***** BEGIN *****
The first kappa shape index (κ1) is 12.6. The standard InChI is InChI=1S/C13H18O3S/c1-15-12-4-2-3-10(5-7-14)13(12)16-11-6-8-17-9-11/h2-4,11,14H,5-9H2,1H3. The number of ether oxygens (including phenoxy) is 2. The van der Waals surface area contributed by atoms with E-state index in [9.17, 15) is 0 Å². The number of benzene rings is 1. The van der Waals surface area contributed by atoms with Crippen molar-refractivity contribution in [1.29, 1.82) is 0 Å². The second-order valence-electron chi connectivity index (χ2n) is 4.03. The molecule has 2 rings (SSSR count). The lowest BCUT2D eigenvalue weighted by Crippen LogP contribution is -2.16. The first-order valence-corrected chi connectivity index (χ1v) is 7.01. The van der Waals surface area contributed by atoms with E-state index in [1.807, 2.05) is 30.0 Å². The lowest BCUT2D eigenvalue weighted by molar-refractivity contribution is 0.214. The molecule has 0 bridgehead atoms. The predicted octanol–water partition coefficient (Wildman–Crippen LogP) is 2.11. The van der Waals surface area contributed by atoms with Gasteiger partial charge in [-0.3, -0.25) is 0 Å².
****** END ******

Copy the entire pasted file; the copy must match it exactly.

The first kappa shape index (κ1) is 12.6. The standard InChI is InChI=1S/C13H18O3S/c1-15-12-4-2-3-10(5-7-14)13(12)16-11-6-8-17-9-11/h2-4,11,14H,5-9H2,1H3. The number of ether oxygens (including phenoxy) is 2. The van der Waals surface area contributed by atoms with E-state index in [9.17, 15) is 0 Å². The number of benzene rings is 1. The van der Waals surface area contributed by atoms with Crippen molar-refractivity contribution in [1.29, 1.82) is 0 Å². The second-order valence-electron chi connectivity index (χ2n) is 4.03. The molecule has 2 rings (SSSR count). The lowest BCUT2D eigenvalue weighted by Crippen LogP contribution is -2.16. The first-order valence-corrected chi connectivity index (χ1v) is 7.01. The van der Waals surface area contributed by atoms with E-state index in [1.807, 2.05) is 30.0 Å². The lowest BCUT2D eigenvalue weighted by molar-refractivity contribution is 0.214. The molecule has 0 bridgehead atoms. The predicted octanol–water partition coefficient (Wildman–Crippen LogP) is 2.11. The van der Waals surface area contributed by atoms with Gasteiger partial charge in [-0.3, -0.25) is 0 Å².